A Special Eggs-pertise

In the Mountain Yellow-legged Frog (MYLF) Recovery Project, we don’t put all of our eggs in one basket, but we do count our eggs before they hatch!

2016 marks the 10th year that this program has been operating at the San Diego Zoo Institute for Conservation Research, and it is one of our most productive breeding years yet! Between April and May 2016, 17 captive females laid clutches for a total of over 7,600 eggs. Of the eggs laid, 27 percent were fertilized bringing us to a little over 2,000 developing embryos!
eggmass
The eggs themselves are reminiscent of the tapioca balls found in boba tea. Each egg is encased in transparent, sticky, gelatinous goo known as “egg jelly.” This protective outer layer enables the eggs to stay clumped together and stick to various surfaces and substrates in the frog’s environment.

Handstand
Often, right before the female lays her eggs she will “handstand.” This orientation allows her to deposit/stick her egg masses to the underside of rock ledges, branches and leaves.

Approximately 12 to 24 hours after the eggs are laid, we can examine them under the microscope and begin sorting the eggs into 3 categories: dead, unfertilized and fertilized. “Dead” eggs are typically dark with white marbling or gray and cloudy, which make them easy to differentiate from healthy eggs. We don’t want a few bad eggs to spoil the bunch, so if any eggs are identified as dead, they are counted and removed.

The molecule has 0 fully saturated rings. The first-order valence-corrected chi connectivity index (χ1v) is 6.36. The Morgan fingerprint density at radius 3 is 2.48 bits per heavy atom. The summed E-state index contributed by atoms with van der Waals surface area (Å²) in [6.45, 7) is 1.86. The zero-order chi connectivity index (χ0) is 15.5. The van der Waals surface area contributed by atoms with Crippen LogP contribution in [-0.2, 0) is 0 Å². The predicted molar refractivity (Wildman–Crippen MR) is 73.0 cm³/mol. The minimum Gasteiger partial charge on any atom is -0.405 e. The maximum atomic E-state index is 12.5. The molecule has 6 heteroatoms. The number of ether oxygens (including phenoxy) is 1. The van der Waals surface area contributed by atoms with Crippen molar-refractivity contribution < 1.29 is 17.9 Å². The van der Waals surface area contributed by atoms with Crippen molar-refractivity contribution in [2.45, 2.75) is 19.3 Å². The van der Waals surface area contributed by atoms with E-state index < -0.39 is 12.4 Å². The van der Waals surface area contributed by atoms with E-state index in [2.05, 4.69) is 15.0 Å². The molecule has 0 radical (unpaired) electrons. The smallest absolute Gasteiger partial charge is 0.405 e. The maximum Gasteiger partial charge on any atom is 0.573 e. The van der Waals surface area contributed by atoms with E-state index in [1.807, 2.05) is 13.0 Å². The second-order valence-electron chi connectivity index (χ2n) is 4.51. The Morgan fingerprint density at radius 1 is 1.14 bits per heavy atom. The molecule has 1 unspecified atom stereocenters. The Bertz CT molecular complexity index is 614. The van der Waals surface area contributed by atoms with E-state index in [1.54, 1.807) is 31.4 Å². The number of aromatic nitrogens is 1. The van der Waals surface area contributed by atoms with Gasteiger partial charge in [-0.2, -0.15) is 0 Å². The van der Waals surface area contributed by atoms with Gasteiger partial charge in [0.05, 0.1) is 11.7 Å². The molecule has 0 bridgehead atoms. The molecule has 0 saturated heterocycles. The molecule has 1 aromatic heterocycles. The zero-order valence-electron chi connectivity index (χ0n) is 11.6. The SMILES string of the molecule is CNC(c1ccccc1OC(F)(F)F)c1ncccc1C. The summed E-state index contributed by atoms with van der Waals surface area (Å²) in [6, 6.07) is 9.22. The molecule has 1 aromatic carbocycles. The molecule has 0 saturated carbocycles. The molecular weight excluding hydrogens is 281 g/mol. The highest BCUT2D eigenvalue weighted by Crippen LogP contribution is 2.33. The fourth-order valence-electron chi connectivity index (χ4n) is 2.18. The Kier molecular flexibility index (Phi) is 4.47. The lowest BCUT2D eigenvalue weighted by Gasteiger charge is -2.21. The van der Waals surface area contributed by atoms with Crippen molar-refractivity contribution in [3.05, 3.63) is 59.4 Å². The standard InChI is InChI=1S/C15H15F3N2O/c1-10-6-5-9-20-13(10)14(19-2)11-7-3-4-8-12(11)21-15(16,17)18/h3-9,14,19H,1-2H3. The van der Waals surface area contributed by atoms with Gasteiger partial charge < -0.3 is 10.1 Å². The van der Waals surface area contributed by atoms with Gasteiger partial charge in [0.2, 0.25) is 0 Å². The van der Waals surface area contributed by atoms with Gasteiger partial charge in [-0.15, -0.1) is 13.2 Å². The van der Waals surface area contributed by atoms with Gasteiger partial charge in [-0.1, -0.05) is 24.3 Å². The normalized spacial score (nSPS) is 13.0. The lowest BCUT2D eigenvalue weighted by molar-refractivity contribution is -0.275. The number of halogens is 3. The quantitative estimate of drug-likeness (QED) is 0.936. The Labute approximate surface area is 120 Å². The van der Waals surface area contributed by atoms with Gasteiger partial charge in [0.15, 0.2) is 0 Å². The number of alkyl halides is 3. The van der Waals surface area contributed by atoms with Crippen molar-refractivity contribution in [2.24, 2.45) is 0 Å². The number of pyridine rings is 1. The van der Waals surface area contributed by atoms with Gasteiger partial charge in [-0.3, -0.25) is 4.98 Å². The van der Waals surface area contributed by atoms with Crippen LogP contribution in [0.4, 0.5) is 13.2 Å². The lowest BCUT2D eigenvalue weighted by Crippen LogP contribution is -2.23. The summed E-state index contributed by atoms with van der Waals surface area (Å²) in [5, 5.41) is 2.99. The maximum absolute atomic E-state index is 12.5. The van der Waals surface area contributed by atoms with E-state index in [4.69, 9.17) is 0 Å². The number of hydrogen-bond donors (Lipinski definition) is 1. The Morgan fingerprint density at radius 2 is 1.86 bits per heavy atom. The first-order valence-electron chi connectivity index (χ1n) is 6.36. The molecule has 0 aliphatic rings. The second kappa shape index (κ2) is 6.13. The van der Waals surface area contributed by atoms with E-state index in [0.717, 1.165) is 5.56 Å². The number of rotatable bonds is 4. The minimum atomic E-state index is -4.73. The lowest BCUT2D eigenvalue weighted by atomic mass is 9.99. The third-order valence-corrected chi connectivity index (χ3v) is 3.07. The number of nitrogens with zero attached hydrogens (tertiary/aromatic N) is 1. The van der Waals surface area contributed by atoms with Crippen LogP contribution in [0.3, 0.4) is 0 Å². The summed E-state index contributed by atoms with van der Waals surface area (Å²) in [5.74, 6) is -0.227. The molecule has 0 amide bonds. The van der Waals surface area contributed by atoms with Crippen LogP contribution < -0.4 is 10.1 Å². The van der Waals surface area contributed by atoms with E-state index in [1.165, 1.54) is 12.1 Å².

deadeggs2

If the eggs are fertilized, we can see the cells start to divide within 24 hours. The rate of cell division changes with water temperature; eggs from amphibian species that live in warmer waters show cell division sooner than mountain yellow-legged frogs. With our eggs kept at 48 degrees Fahrenheit (similar to conditions in the wild), the cell division process takes some time to observe.

We were surprised to see that some of our two- to three-year-old frogs produced egg clutches this year! This was especially exciting, since we did not expect them to be reproductive for at least one to two more years!

In one month’s time, we should begin to see the emergence of tadpoles. Some of them will be released to the wild in mid-June, while others will be held back and headstarted here at our facility until they have morphed into small frogs. Those froglets will then be released in 2017.

 

Michelle Curtis is a research associate at the San Diego Zoo Institute for Conservation Research.

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